Assembly Panel Advances Stiffer Penalties for Utilities
Outrage over lengthy power outages sparks bipartisan legislation.
The Christie administration and the Legislature appear to be moving in lock step to stiffen penalties for the state’s utilities if they fail to quickly restore power and service after major storms.
With little debate, the Assembly Telecommunications and Utilities Committee unanimously approved a bill with bipartisan backing (A-2760), which largely reflects the key points in a proposal announced by Gov. Chris Christie.
Both lawmakers and the administration are unhappy with the response by the state’s four electric utilities to two powerful storms that pummeled the state last year.
A record 1.9 million customers were left without power after Hurricane Irene made landfall in New Jersey, and another 1 million customers were left without electricity in the wake of a rare October snowstorm.
Some customers in Toms River did not have service restored for up to five days. And many customers -- especially those served by Jersey Central Power & Light, the state's second-largest utility with about 1 million customers -- were left in the dark as they received inaccurate information or no information at all about when power would be restored.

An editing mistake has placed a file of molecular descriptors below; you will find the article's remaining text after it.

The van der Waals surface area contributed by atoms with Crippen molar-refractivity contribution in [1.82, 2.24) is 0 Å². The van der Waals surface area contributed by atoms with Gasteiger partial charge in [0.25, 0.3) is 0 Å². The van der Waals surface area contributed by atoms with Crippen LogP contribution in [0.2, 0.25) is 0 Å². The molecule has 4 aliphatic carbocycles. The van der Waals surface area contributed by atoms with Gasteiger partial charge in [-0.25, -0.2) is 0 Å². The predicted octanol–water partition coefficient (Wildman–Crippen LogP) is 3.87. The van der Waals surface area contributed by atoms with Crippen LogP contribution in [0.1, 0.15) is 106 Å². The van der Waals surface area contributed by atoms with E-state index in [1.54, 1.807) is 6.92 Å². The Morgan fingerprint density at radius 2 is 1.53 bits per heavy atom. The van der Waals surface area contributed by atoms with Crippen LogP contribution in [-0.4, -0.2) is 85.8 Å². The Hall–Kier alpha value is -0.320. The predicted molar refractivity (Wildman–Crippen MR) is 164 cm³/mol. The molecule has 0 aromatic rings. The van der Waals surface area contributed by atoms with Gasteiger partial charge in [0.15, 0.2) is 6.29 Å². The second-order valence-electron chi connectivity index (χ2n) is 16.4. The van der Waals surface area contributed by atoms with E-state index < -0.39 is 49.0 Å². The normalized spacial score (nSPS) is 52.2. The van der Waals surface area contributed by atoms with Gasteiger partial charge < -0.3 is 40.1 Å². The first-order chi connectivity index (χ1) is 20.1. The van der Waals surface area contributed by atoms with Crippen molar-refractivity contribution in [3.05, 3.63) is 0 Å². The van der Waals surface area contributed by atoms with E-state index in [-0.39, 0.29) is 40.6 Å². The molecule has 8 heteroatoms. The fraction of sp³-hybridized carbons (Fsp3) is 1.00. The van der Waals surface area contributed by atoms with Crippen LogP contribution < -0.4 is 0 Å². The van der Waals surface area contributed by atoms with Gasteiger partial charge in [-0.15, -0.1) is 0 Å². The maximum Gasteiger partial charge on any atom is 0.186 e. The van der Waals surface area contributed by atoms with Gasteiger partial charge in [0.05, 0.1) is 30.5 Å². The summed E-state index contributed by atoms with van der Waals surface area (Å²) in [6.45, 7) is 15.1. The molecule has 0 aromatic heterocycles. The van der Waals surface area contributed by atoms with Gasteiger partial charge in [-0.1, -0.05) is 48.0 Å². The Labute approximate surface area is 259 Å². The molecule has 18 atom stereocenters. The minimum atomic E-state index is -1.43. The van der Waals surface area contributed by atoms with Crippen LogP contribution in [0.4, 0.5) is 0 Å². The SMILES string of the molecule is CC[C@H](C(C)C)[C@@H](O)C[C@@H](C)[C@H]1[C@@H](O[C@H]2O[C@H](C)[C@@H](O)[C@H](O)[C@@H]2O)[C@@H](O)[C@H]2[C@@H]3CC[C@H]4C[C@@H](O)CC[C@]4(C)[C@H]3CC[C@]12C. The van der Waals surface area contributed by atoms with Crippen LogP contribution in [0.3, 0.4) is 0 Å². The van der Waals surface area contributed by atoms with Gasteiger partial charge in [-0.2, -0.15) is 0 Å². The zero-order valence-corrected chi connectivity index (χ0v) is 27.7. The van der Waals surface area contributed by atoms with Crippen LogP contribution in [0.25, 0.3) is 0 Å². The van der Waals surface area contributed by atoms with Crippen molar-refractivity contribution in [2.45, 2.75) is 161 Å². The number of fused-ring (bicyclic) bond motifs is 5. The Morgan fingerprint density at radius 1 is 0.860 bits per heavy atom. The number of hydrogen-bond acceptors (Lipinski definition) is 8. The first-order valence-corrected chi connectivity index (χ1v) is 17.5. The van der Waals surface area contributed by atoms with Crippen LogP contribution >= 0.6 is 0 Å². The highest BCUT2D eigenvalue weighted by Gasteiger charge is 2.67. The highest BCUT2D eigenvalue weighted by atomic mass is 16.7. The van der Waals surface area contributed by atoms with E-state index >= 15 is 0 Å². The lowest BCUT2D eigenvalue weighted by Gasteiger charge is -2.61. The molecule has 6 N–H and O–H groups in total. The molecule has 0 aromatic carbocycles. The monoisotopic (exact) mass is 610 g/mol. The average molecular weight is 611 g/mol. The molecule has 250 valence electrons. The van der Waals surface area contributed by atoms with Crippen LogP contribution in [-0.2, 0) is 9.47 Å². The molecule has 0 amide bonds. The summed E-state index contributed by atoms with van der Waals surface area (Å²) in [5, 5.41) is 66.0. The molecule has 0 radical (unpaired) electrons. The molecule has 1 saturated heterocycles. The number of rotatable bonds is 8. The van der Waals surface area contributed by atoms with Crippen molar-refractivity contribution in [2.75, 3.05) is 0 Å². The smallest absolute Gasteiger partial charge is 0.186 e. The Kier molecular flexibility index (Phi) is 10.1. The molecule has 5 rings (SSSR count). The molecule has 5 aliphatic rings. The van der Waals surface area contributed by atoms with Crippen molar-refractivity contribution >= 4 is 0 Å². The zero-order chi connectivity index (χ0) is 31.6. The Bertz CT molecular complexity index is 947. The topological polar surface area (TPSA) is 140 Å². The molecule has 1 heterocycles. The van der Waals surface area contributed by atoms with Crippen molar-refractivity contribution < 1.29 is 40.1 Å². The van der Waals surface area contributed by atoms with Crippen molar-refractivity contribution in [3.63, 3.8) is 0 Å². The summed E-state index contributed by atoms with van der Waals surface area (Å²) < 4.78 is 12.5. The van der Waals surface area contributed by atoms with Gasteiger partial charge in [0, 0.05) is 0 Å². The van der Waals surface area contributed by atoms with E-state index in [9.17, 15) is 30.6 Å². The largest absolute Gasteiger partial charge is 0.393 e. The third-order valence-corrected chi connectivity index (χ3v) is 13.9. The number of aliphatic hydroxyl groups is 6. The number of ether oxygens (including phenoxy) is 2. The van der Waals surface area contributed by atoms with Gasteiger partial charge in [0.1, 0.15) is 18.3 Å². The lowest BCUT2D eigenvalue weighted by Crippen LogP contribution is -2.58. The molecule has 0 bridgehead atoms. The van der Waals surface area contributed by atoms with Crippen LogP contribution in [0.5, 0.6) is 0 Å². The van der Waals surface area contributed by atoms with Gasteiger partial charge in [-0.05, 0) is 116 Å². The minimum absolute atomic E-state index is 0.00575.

The bill, which aims to hold utilities more accountable for service outages, is sponsored by the chairman of the committee, Assemblyman Upendra Chivukula (D-Somerset).
The legislation, similar to a bill being pushed by the Republican administration, would authorize the state Board of Public Utilities to develop and enforce uniform performance benchmarks for service reliability, disruption in service, restoration of service, and emergency communications for utilities in the state.
Since being introduced by Chivukula this spring, however, the bill has been changed to reflect some of the proposals suggested by Christie, including raising the penalties for violations of the performance standards from $100 per day under the current law to $25,000 per day, with a maximum of $2 million for violations related to a particular event.
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